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  • $\begingroup$ I will just point out that the (abstact-algebra) tag is deprecated on MathOverlow - see the tag-info. (But it is commonly used on Mathematics - which might make things a bit confusing for users of both sites.) Perhaps a more siitable tag can be chosen instead (or the tag could be simply omitted). $\endgroup$ – Martin Sleziak Oct 3 '18 at 17:07
  • $\begingroup$ @MartinSleziak: Thank you for your remark, I did not know this! Actually, I am not often around Math Overflow, so I still have to learn about the rules here. Sorry about that! $\endgroup$ – Diglett Oct 3 '18 at 17:24
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Why is the map ${\rm Gal}(FL/L)\to {\rm Gal}(F/K)$ injective?

Elements of ${\rm Gal}(FL/L)$ are automorphisms of $FL$ that act trivially on $L$. To be in the kernel of the above map means to also act trivially on $F$. A field automorphism that acts trivially on $F$ and $L$ acts trivially on $FL$ (by definition of compositum and of field automorphism).

Why does $\rho|_L$ determine $\rho$? And what does "determine" mean?

Firstly, what does $\rho|_L$ mean? $\rho$ is a representation of the absolute Galois group of $K$, and $\rho|_L$ is really shorthand for the restriction of $\rho$ to the subgroup ${\rm Gal}(\bar{K}/L)$ of ${\rm Gal}(\bar{K}/K)$. "Determine" means that if you have a second representation $\rho'$ satisfying all the hypotheses such that $\rho|_L=\rho'|_L$, then in fact $\rho=\rho'$. So why is this the case? Well, firstly, $\rho$ is trivial on ${\rm Gal}(\bar{K}/LF)$, since this is a subgroup of ${\rm Gal}(\bar{K}/F)$, and you already know that $\rho$ is trivial on the latter (that's what it means to say that $\rho$ factors through $F/K$). So we can just think of $\rho$ as a representation of ${\rm Gal}(LF/K)$ that is trivial on ${\rm Gal}(LF/F)$. So the value of $\rho$ on $\sigma\in {\rm Gal}(LF/K)$ only depends on the image of $\sigma$ under the quotient map ${\rm Gal}(LF/K)\to {\rm Gal}(F/K)$. But we have just observed that this quotient map is an isomorphism on the subgroup ${\rm Gal}(LF/L)$ (i.e. different elements of that subgroup give different cosets in the quotient, and every element of the quotient has a representative in that subgroup), so $\rho$ is determined by its values on ${\rm Gal}(LF/L)$. It's really just a matter of unravelling the definitions, and has not much to do with Galois, it's just a fact about homomorphisms from arbitrary groups to anywhere that factor through a quotient, when the extension of groups splits (the diagram I would draw here is the diamond with $K$, $F$, $L$, and $FL$; just think about what $\rho$ and $\rho'$ would look like on the quotient ${\rm Gal}(F/K)$ if they agreed on ${\rm Gal}(LF/L)$).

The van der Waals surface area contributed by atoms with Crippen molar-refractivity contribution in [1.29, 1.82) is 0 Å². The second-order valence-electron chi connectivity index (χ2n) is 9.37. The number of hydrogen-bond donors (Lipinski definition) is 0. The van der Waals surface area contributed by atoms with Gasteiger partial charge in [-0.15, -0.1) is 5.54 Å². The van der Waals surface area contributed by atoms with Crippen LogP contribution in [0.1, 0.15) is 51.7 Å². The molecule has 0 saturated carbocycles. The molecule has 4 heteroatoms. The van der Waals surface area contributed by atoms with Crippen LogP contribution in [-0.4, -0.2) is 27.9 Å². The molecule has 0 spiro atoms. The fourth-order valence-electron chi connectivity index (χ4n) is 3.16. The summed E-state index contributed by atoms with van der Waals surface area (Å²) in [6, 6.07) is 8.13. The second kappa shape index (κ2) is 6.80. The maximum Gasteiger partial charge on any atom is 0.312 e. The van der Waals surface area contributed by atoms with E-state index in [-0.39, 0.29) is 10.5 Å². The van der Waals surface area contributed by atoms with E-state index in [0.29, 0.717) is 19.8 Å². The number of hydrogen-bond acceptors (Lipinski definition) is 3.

How to recover $\rho$ from its local polynomial?

Now you are left with a representation of the Galois group of an unramified extension. That Galois group is generated by Frobenius, let's call him $\phi$ (that's what being unramified has bought you), so the representation $\rho$ is determined by $\rho(\phi)$. By assumption, the representation is Frobenius-semisimple, so $\rho(\phi)$ is just determined by the eigenvalues of $\rho(\phi)$, and these, in turn, can be read off from the characteristic polynomial.

I do not understand your professor's diagram ($K^{\rm ur}$ cannot denote the maximal unramified extension of $K$, since that would be infinite, so certainly not the same degree as $F/K$; it also cannot denote the maximal unramified extension contained within $F$, since that claimed equality would still not hold - $F/K$ was not assumed to be unramified), and I suggest that you ask your professor rather than us.

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  • $\begingroup$ Thank you for your response! Most things became much clearer for me now. I still have a question left: Can you also argue with Galois groups $\operatorname{Gal}(\bar{K}/K)$, $\operatorname{Gal}(\bar{K}/L)$ etc. if we do have Weil representations (which was required) instead of Galois representations (as you did)? I just know that the Weil group is a proper subgroup of the absolute Galois group. $\endgroup$ – Diglett Oct 6 '18 at 22:31
  • $\begingroup$ If a representation factors through a finite quotient, then you can lift it to the Weil group, but you can also lift it to the full Galois group. Moreover, the former lift will be the restriction of the latter. So I guess I showed that the whole lift to the full Galois group will already be determined by the local polynomial. But really, that distinction is empty for representations that factor through a finite quotient. $\endgroup$ – Alex B. Oct 7 '18 at 0:23